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I'm working on a client-side search system in JavaScript for a project of mine, and am having particular trouble getting the search functionality to behave as one would expect search functionality to behave.

At current, the search terms, sorted in the array q and looped round with a for loop (so q[i] is the current term being dealt with), select words in which they are part of, and also don't have any impact on each other.

These cause two issues.

  1. With the first issue, a search for intro returns an Introduction article, as you might expect, but similarly a search for con returns an article on Conditions, which isn't really helpful functionality.

  2. The second, more serious, issue is that search terms don't effect each other, so a search for introduction is important for comedians to setup their jokes, returns "introduction" and "setup" articles as these terms are in the query.

The code snippet which loops through each search word (which is inside a loop which loops round each article) and prioritizes the results, is as follows:

rq = new RegExp(q[i], 'gim');
eq = new RegExp("\\b" + escape(q[i]) + "\\b", 'gi');

if (rq.test(title) || rq.test(keywords)) {
    match = true;
    if (title.match(rq) != null) {
        if (title.match(eq) != null) {
            priority += (title.match(eq).length * 5)
        priority += (title.match(rq).length); // Is this wise?
    if (keywords.match(rq) != null) {
        if (keywords.match(eq) != null) {
            priority += (keywords.match(eq).length * 3);
        priority += (keywords.match(rq).length); // Is this wise?

These behaviors are inevitable with the algorithmic decisions made, however I simply can't think of a better way to do this (and there are obviously better ways out there). Maybe I'm just over-thinking it.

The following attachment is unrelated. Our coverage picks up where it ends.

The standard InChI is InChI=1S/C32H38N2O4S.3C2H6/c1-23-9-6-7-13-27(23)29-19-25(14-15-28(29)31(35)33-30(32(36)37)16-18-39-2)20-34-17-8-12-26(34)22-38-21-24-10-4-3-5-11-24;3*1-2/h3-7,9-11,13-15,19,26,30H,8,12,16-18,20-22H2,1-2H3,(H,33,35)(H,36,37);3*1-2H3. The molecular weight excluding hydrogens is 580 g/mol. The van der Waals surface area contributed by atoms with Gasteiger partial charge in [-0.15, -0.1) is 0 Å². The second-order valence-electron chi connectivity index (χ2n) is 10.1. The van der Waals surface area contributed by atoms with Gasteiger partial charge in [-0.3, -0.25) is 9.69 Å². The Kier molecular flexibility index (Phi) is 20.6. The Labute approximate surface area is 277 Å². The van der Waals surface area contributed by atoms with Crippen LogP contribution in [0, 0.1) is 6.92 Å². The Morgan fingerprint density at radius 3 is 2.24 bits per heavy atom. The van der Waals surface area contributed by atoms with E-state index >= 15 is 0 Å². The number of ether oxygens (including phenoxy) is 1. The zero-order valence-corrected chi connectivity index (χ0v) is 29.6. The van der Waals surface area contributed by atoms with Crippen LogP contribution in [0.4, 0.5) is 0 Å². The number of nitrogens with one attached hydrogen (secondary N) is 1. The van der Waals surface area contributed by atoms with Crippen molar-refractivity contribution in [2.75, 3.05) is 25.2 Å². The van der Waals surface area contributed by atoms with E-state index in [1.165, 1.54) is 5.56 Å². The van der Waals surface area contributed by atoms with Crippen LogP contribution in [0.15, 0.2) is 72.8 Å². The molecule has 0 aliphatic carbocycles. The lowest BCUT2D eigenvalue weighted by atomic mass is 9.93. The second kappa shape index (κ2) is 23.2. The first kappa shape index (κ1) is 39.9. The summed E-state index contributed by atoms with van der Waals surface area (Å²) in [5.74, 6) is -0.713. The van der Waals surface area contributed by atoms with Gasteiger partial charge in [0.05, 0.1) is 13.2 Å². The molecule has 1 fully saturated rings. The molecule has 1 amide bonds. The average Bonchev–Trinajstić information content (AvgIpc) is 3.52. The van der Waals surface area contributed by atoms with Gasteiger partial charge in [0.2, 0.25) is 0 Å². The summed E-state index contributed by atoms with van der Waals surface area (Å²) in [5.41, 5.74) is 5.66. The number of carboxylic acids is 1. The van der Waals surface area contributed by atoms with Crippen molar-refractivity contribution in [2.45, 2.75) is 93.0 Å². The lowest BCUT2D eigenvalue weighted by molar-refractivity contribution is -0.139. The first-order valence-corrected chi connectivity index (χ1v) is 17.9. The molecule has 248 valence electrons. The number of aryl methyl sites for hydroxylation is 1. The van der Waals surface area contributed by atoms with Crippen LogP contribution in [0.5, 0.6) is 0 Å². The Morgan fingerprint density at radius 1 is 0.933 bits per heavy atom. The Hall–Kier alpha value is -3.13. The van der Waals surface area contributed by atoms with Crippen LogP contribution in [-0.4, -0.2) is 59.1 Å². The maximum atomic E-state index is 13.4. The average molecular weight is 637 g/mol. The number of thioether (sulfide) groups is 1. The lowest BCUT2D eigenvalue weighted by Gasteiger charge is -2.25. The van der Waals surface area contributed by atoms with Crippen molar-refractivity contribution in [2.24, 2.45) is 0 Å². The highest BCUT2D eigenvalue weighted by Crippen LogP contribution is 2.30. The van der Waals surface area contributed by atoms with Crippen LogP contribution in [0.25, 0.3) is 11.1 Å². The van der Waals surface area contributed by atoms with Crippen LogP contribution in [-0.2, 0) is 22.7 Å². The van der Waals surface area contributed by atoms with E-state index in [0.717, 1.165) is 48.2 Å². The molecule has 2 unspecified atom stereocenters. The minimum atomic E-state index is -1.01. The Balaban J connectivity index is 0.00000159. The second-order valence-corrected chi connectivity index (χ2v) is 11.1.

share|improve this question
up vote 3 down vote accepted

A few observations:

(1) "a search for intro returns an Introduction article, as you might expect, but similarly a search for cond returns an article on Conditions, which would likely not be what the user was looking for." I don't understand the difference here. Looks like two cases of matching a prefix. Also, the suffix/infix ion will match both Introduction and Conditions, at least with your rq regex.

(2) .match() here returns an array of matching strings, since you have the g modifier set. If title is "The Sound and the Fury", priority += (title.match(rq).length) gives twice as muchh priority to the than to fury. I'm not sure I understand why multiple matches should get more priority. As Florent has mentioned, you might want to treat the and and as stopwords, lest multiple matches on these unimportant words swamp matches on words you really care about.

(3) You might want to provide options like "all the words in this phrase, in this exact order", "all the words, in any order," and "any of these words." You're on the right track with eq, matching at word boundaries. Or you might want to explicitly support some kind of stemming or wildcard syntax, so that, for instance, intro" matches Introduction but intro does not.


Implementing "all the words, in any order" is straightforward -- you might be overthinking this. This snippet sets match to true if all the q are found in either title or keywords, false otherwise:

var match = true;
for (i = 0; i < q.length; i++) {
    eq = new RegExp("\\b" + escape(q[i]) + "\\b", 'gi');
    if (!eq.test(title)) {
        match = false;
    if (!eq.test(keywords)) {
        match = false;
share|improve this answer
Solves pretty much all of the problems I had -- thanks! – joesavage Aug 1 '12 at 19:20

The first thing you can do is to ignore commons words such as the, and, or, a, etc.

Maybe keywords should be more important than title.

share|improve this answer
I've adapted my local copy to get rid of these common words, and this seems to help the system a lot, and after wiping out 'rq' in favour of only exact matching, the problem '1' which I initially outlined is pretty much gone. My problem now mainly lies with interlinking the query terms... – joesavage Aug 1 '12 at 17:42

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